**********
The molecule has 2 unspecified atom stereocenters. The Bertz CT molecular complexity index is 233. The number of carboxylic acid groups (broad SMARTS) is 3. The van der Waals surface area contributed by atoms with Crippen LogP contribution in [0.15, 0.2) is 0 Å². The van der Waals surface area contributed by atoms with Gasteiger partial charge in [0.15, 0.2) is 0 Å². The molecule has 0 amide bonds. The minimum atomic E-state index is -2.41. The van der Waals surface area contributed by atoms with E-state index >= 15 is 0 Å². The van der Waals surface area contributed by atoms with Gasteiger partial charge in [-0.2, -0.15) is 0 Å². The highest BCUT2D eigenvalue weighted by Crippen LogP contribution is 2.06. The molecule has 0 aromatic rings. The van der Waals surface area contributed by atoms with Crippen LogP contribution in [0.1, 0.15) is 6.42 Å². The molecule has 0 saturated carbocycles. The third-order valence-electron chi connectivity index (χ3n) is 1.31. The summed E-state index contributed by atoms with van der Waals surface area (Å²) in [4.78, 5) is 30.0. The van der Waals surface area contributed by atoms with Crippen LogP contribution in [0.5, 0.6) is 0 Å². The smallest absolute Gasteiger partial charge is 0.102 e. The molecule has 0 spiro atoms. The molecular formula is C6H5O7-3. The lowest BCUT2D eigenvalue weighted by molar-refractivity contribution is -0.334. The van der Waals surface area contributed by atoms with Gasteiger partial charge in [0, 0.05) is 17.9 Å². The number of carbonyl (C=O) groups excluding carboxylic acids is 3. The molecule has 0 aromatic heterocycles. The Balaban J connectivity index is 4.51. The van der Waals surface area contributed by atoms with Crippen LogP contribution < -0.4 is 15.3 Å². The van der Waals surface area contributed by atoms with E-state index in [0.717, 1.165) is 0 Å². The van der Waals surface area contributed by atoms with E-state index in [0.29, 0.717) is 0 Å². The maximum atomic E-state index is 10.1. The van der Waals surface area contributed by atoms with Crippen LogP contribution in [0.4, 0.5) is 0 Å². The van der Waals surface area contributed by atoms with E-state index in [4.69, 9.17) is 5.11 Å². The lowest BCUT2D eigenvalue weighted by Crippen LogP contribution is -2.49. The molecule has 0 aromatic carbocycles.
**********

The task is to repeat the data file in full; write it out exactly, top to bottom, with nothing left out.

The molecule has 2 unspecified atom stereocenters. The Bertz CT molecular complexity index is 233. The number of carboxylic acid groups (broad SMARTS) is 3. The van der Waals surface area contributed by atoms with Crippen LogP contribution in [0.15, 0.2) is 0 Å². The van der Waals surface area contributed by atoms with Gasteiger partial charge in [0.15, 0.2) is 0 Å². The molecule has 0 amide bonds. The minimum atomic E-state index is -2.41. The van der Waals surface area contributed by atoms with E-state index >= 15 is 0 Å². The van der Waals surface area contributed by atoms with Gasteiger partial charge in [-0.2, -0.15) is 0 Å². The highest BCUT2D eigenvalue weighted by Crippen LogP contribution is 2.06. The molecule has 0 aromatic rings. The van der Waals surface area contributed by atoms with Crippen LogP contribution in [0.1, 0.15) is 6.42 Å². The molecule has 0 saturated carbocycles. The third-order valence-electron chi connectivity index (χ3n) is 1.31. The summed E-state index contributed by atoms with van der Waals surface area (Å²) in [4.78, 5) is 30.0. The van der Waals surface area contributed by atoms with Crippen LogP contribution in [0.5, 0.6) is 0 Å². The smallest absolute Gasteiger partial charge is 0.102 e. The molecule has 0 spiro atoms. The molecular formula is C6H5O7-3. The lowest BCUT2D eigenvalue weighted by molar-refractivity contribution is -0.334. The van der Waals surface area contributed by atoms with Gasteiger partial charge in [0, 0.05) is 17.9 Å². The number of carbonyl (C=O) groups excluding carboxylic acids is 3. The molecule has 0 aromatic heterocycles. The Balaban J connectivity index is 4.51. The van der Waals surface area contributed by atoms with Crippen LogP contribution < -0.4 is 15.3 Å². The van der Waals surface area contributed by atoms with E-state index in [0.717, 1.165) is 0 Å². The van der Waals surface area contributed by atoms with E-state index in [0.29, 0.717) is 0 Å². The maximum atomic E-state index is 10.1. The van der Waals surface area contributed by atoms with Crippen LogP contribution in [0.4, 0.5) is 0 Å². The van der Waals surface area contributed by atoms with E-state index in [4.69, 9.17) is 5.11 Å². The lowest BCUT2D eigenvalue weighted by Crippen LogP contribution is -2.49. The molecule has 0 aromatic carbocycles.